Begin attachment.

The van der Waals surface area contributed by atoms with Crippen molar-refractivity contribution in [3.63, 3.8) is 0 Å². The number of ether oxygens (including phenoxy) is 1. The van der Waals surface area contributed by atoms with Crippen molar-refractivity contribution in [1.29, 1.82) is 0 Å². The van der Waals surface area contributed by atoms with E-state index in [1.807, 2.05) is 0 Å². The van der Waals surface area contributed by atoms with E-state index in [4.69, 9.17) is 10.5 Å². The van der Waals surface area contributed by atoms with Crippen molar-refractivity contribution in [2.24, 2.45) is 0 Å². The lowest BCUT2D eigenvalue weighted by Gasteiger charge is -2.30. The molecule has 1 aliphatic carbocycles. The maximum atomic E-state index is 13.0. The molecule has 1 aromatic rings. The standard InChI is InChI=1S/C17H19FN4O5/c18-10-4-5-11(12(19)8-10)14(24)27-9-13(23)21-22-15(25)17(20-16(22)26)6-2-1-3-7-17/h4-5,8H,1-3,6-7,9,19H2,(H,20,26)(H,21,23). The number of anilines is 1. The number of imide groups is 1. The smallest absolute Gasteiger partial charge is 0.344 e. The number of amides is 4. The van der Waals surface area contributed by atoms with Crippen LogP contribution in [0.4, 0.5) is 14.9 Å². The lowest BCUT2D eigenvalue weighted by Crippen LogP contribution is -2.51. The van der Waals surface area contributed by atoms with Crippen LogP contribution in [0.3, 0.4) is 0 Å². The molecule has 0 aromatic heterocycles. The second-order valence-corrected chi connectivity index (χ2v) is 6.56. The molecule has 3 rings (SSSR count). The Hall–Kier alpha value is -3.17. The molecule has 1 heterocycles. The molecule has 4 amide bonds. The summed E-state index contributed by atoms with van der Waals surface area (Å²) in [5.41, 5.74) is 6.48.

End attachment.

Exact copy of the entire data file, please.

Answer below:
The van der Waals surface area contributed by atoms with Crippen molar-refractivity contribution in [3.63, 3.8) is 0 Å². The number of ether oxygens (including phenoxy) is 1. The van der Waals surface area contributed by atoms with Crippen molar-refractivity contribution in [1.29, 1.82) is 0 Å². The van der Waals surface area contributed by atoms with E-state index in [1.807, 2.05) is 0 Å². The van der Waals surface area contributed by atoms with E-state index in [4.69, 9.17) is 10.5 Å². The van der Waals surface area contributed by atoms with Crippen molar-refractivity contribution in [2.24, 2.45) is 0 Å². The lowest BCUT2D eigenvalue weighted by Gasteiger charge is -2.30. The molecule has 1 aliphatic carbocycles. The maximum atomic E-state index is 13.0. The molecule has 1 aromatic rings. The standard InChI is InChI=1S/C17H19FN4O5/c18-10-4-5-11(12(19)8-10)14(24)27-9-13(23)21-22-15(25)17(20-16(22)26)6-2-1-3-7-17/h4-5,8H,1-3,6-7,9,19H2,(H,20,26)(H,21,23). The number of anilines is 1. The number of imide groups is 1. The smallest absolute Gasteiger partial charge is 0.344 e. The number of amides is 4. The van der Waals surface area contributed by atoms with Crippen LogP contribution in [0.4, 0.5) is 14.9 Å². The lowest BCUT2D eigenvalue weighted by Crippen LogP contribution is -2.51. The van der Waals surface area contributed by atoms with Crippen LogP contribution in [0.3, 0.4) is 0 Å². The molecule has 0 aromatic heterocycles. The second-order valence-corrected chi connectivity index (χ2v) is 6.56. The molecule has 3 rings (SSSR count). The Hall–Kier alpha value is -3.17. The molecule has 1 heterocycles. The molecule has 4 amide bonds. The summed E-state index contributed by atoms with van der Waals surface area (Å²) in [5.41, 5.74) is 6.48.